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The (anti-)politics of ‘child protection’

Child protection services in war zones are inadequate because they do not challenge the sources of violence. To fully protect children organisations must become political.

A scene from the Gaza Strip. Gigi Ibrahim/Flickr. Creative Commons.

We live in a time when the death and injury of children in conflicts are witnessed with sickening regularity through the world’s media. In some locations such violence continues unabated for years or even decades. Gaza is an extreme example of this profoundly worrying trend. The thousands of children in this narrow strip of land who have been killed, maimed and denied their basic rights as a direct result of political violence are an enduring testimony to the inadequacy of child protection measures.

Child protection is only now emerging as a specialised sub-field of humanitarian endeavour. However, the moral injunction to protect the young from the worst effects of conflict is evident across time and culture. Currently the various agencies engaged in this work operate in broad accordance with the definition of child protection as efforts “to prevent and respond to violence, exploitation and abuse”.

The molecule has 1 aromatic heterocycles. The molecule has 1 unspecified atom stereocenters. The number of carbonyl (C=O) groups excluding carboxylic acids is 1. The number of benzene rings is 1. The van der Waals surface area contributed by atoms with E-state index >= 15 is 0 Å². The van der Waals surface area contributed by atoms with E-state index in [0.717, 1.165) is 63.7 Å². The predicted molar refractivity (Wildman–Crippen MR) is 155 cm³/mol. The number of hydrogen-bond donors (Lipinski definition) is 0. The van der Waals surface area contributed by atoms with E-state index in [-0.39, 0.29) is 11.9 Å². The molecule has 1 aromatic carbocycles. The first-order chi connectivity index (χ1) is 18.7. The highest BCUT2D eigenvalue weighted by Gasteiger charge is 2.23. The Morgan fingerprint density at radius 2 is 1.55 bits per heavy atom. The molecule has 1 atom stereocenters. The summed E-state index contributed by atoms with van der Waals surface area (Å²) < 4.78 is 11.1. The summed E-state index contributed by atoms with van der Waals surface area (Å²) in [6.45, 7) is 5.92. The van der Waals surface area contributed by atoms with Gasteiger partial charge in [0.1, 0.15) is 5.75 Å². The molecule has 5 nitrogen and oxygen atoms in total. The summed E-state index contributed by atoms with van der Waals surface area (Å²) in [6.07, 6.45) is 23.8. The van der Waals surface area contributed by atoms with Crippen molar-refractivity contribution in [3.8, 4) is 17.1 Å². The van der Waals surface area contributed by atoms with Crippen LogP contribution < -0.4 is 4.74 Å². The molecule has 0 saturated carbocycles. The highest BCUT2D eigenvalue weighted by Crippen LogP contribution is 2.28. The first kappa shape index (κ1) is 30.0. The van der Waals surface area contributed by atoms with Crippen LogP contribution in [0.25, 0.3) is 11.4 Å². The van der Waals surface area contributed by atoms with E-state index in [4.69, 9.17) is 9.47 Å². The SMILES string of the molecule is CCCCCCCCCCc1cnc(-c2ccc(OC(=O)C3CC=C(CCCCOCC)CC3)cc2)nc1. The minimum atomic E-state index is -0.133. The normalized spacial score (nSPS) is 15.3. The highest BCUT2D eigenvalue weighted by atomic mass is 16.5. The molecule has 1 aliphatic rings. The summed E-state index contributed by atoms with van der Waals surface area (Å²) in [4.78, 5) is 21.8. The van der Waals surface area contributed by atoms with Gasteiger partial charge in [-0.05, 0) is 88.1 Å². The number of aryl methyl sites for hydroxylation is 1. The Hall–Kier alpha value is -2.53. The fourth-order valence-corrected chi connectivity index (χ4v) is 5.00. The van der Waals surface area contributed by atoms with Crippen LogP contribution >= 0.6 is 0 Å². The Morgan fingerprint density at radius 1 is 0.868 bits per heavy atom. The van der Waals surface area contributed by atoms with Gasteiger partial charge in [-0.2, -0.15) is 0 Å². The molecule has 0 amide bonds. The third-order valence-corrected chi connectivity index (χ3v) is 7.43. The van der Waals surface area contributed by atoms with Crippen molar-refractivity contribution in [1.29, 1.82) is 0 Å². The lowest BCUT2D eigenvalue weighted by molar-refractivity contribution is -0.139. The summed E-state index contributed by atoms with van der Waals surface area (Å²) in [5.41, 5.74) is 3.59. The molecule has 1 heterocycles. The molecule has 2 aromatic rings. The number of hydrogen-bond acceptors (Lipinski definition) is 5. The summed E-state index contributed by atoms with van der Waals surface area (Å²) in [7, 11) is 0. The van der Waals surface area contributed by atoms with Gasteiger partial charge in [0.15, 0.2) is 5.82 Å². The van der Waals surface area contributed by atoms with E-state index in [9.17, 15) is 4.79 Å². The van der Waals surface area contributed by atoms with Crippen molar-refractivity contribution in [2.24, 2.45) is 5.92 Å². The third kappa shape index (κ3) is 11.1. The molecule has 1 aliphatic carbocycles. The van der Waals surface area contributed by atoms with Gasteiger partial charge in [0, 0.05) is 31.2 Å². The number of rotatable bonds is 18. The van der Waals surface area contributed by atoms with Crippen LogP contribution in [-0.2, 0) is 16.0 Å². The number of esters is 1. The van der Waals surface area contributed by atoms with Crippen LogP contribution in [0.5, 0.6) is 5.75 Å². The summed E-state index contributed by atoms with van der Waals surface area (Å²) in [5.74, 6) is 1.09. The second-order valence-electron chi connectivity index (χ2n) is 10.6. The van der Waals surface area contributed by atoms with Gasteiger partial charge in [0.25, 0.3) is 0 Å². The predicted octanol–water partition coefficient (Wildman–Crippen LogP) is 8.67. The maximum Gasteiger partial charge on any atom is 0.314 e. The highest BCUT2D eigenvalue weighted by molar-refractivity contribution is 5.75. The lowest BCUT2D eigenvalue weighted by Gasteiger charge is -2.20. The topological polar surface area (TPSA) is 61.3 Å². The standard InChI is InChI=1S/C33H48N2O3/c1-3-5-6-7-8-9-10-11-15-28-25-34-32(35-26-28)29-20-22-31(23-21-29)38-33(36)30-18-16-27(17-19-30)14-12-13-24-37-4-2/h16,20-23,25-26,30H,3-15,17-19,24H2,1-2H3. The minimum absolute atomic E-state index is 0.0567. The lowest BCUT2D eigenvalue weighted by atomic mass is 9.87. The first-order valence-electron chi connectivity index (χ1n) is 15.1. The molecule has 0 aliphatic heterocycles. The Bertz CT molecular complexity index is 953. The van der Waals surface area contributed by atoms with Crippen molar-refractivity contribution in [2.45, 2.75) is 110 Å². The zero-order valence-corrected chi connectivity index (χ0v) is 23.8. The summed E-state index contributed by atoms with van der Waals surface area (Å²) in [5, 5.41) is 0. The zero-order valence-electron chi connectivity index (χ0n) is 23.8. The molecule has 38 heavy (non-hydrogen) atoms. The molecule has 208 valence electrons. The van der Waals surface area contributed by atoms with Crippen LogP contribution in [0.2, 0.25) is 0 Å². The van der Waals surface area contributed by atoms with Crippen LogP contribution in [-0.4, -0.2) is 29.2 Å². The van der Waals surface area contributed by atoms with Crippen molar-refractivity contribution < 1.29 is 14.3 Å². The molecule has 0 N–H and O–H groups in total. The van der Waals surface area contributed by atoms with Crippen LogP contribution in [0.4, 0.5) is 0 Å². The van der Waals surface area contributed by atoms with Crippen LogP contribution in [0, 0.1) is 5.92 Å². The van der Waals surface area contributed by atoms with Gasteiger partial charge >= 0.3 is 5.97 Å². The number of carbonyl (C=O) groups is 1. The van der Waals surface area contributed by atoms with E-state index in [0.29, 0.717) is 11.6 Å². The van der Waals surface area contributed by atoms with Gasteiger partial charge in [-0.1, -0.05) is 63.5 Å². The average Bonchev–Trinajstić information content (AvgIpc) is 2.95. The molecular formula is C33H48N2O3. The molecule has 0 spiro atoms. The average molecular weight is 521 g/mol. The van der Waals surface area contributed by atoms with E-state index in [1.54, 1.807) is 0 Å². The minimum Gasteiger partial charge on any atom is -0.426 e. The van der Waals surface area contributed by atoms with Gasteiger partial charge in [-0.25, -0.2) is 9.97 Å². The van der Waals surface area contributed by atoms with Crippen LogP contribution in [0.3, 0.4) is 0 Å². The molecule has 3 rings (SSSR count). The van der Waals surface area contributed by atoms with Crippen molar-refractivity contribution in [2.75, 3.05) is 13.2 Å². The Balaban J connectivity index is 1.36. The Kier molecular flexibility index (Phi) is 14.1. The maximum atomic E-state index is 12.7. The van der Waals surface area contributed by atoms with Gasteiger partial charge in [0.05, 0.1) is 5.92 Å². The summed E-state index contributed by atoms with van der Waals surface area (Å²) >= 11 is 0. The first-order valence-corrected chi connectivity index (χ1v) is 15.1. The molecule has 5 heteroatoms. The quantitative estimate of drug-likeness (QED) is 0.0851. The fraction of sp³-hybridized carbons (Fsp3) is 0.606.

The protection of children is a core element of the so-called child-rights based approach to humanitarian and development intervention. The text of the UN Convention on the Rights of the Child (1989) reminds state parties of the universal character of the right to protection and highlights the obligation to prevent harm.

In practice these two principles—universality and prevention—are not upheld in Gaza or in many other settings where children are routinely exposed to political violence. Why not? The obvious answer is that protection efforts and the institutions that pursue them are simply not powerful enough to counter the forces of violence. Yet evidence from various conflict-affected settings suggests something more troubling: child protection agencies may not actually seek to counter such forces. Gaza epitomises this uncomfortable reality, as there has been little concerted challenge to the violence meted out to Palestinian children there and elsewhere by the Israeli military. Instead, the dominant focus has been upon healing and helping young people cope with the ongoing threats to their lives and wellbeing.